So my retirement project is to write about my mother. Over the last ten years, before my retirement, I made some headway, but there is still lots for me to cover. However, I am very happy that even if I do not succeed in my project, we have Boris's wonderful book and the many details in there about my mother.

Let me conclude by quoting a couple of short excerpts from Boris's book. First, I love the epigraphs Boris has chosen for each chapter. For example, Gerhard often talked about how lucky he had been, particularly to land in Saskatoon in 1935. Boris's epigraph comes from Stephen Leacock: "I'm a great believer in luck--and I find the harder I work the more I have of it."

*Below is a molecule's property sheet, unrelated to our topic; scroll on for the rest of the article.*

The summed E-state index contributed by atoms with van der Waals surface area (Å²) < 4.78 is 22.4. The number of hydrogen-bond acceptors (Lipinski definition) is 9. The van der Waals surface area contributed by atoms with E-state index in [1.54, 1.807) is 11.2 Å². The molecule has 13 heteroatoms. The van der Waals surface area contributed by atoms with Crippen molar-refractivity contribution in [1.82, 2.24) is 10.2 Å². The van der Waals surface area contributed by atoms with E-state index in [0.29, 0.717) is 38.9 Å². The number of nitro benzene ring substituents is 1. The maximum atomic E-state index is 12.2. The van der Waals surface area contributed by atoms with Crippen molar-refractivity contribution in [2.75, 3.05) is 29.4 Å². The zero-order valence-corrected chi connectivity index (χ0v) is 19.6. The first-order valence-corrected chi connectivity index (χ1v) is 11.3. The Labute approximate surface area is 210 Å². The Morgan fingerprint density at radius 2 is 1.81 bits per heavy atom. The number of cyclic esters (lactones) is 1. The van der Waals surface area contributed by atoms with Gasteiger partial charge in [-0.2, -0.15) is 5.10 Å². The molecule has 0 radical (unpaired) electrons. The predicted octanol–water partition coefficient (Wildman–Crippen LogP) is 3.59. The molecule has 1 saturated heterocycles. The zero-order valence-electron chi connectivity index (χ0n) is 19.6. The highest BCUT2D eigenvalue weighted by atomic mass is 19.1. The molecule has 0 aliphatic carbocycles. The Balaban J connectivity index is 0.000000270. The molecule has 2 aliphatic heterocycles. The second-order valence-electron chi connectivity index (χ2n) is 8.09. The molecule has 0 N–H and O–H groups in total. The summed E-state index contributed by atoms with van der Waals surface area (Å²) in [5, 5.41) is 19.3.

Second, here is a story from 1970. The Canadian Association of Physicists had honoured Gerhard by establishing the Herzberg Medal for young physicists. Boris writes:

[Gerhard] was genuinely touched by this tribute. On being shown the medal at the Spectroscopy Lab Christmas party that year, Herzberg approved of the vibrational level diagram of the hydrogen molecule on the one side and, on seeing a likeness of himself on the other side exclaimed. `But that doesn't look like me!' At this point Luise, remembering Picasso's reply to Gertrude Stein, who had made a similar comment on seeing the artist's painting of her, smiled and with a twinkle in her eye, calmly remarked, `Just wait'.

So, Boris, thank you for a magnificent work.

-- Anonymous, September 18, 2002